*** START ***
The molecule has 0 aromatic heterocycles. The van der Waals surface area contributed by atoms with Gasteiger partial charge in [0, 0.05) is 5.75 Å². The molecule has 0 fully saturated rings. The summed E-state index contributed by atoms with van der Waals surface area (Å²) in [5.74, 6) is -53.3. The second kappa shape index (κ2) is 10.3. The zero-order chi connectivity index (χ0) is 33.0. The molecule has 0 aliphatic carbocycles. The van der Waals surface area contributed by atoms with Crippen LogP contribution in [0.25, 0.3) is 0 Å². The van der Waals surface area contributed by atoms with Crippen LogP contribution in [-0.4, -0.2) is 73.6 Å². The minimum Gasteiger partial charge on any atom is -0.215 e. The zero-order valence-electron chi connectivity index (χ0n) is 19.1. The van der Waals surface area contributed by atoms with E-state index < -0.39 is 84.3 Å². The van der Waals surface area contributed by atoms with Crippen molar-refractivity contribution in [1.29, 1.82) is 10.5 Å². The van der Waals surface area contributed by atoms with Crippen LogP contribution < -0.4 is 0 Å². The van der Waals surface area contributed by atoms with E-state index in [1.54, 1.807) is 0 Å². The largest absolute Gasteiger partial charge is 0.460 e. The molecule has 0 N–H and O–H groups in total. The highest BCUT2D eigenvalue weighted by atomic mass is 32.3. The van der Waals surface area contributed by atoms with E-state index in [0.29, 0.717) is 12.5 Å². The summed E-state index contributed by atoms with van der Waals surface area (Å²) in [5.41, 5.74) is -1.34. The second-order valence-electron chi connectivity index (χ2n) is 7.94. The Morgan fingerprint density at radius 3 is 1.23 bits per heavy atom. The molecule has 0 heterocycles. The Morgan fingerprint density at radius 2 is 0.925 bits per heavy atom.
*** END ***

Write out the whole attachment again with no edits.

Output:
The molecule has 0 aromatic heterocycles. The van der Waals surface area contributed by atoms with Gasteiger partial charge in [0, 0.05) is 5.75 Å². The molecule has 0 fully saturated rings. The summed E-state index contributed by atoms with van der Waals surface area (Å²) in [5.74, 6) is -53.3. The second kappa shape index (κ2) is 10.3. The zero-order chi connectivity index (χ0) is 33.0. The molecule has 0 aliphatic carbocycles. The van der Waals surface area contributed by atoms with Crippen LogP contribution in [0.25, 0.3) is 0 Å². The van der Waals surface area contributed by atoms with Crippen LogP contribution in [-0.4, -0.2) is 73.6 Å². The minimum Gasteiger partial charge on any atom is -0.215 e. The zero-order valence-electron chi connectivity index (χ0n) is 19.1. The van der Waals surface area contributed by atoms with E-state index < -0.39 is 84.3 Å². The van der Waals surface area contributed by atoms with Crippen molar-refractivity contribution in [1.29, 1.82) is 10.5 Å². The van der Waals surface area contributed by atoms with Crippen LogP contribution < -0.4 is 0 Å². The van der Waals surface area contributed by atoms with E-state index in [1.54, 1.807) is 0 Å². The largest absolute Gasteiger partial charge is 0.460 e. The molecule has 0 N–H and O–H groups in total. The highest BCUT2D eigenvalue weighted by atomic mass is 32.3. The van der Waals surface area contributed by atoms with E-state index in [0.29, 0.717) is 12.5 Å². The summed E-state index contributed by atoms with van der Waals surface area (Å²) in [5.41, 5.74) is -1.34. The second-order valence-electron chi connectivity index (χ2n) is 7.94. The Morgan fingerprint density at radius 3 is 1.23 bits per heavy atom. The molecule has 0 heterocycles. The Morgan fingerprint density at radius 2 is 0.925 bits per heavy atom.